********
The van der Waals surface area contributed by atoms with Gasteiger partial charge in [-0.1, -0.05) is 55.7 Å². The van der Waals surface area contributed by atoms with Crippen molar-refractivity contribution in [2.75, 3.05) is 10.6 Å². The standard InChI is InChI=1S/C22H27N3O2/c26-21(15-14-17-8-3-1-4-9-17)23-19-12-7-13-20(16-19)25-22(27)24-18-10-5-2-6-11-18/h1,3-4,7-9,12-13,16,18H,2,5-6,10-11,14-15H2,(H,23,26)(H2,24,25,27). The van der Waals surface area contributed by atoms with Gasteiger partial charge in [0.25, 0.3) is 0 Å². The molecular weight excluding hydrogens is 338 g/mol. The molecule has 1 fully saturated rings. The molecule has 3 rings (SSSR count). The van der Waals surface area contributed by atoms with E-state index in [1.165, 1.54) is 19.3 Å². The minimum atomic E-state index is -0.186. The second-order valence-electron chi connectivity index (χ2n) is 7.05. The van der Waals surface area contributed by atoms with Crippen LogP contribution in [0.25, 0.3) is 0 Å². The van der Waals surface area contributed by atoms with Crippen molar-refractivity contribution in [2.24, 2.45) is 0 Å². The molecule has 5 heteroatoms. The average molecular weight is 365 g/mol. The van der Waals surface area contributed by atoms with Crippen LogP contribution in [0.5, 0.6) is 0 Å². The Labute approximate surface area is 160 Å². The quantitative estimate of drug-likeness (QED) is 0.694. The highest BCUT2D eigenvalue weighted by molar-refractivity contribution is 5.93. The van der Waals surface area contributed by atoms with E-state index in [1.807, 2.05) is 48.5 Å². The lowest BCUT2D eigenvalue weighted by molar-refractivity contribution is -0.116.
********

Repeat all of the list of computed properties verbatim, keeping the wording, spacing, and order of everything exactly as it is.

The van der Waals surface area contributed by atoms with Gasteiger partial charge in [-0.1, -0.05) is 55.7 Å². The van der Waals surface area contributed by atoms with Crippen molar-refractivity contribution in [2.75, 3.05) is 10.6 Å². The standard InChI is InChI=1S/C22H27N3O2/c26-21(15-14-17-8-3-1-4-9-17)23-19-12-7-13-20(16-19)25-22(27)24-18-10-5-2-6-11-18/h1,3-4,7-9,12-13,16,18H,2,5-6,10-11,14-15H2,(H,23,26)(H2,24,25,27). The van der Waals surface area contributed by atoms with Gasteiger partial charge in [0.25, 0.3) is 0 Å². The molecular weight excluding hydrogens is 338 g/mol. The molecule has 1 fully saturated rings. The molecule has 3 rings (SSSR count). The van der Waals surface area contributed by atoms with E-state index in [1.165, 1.54) is 19.3 Å². The minimum atomic E-state index is -0.186. The second-order valence-electron chi connectivity index (χ2n) is 7.05. The van der Waals surface area contributed by atoms with Crippen LogP contribution in [0.25, 0.3) is 0 Å². The van der Waals surface area contributed by atoms with Crippen molar-refractivity contribution in [2.24, 2.45) is 0 Å². The molecule has 5 heteroatoms. The average molecular weight is 365 g/mol. The van der Waals surface area contributed by atoms with Crippen LogP contribution in [0.5, 0.6) is 0 Å². The Labute approximate surface area is 160 Å². The quantitative estimate of drug-likeness (QED) is 0.694. The highest BCUT2D eigenvalue weighted by molar-refractivity contribution is 5.93. The van der Waals surface area contributed by atoms with E-state index in [1.807, 2.05) is 48.5 Å². The lowest BCUT2D eigenvalue weighted by molar-refractivity contribution is -0.116.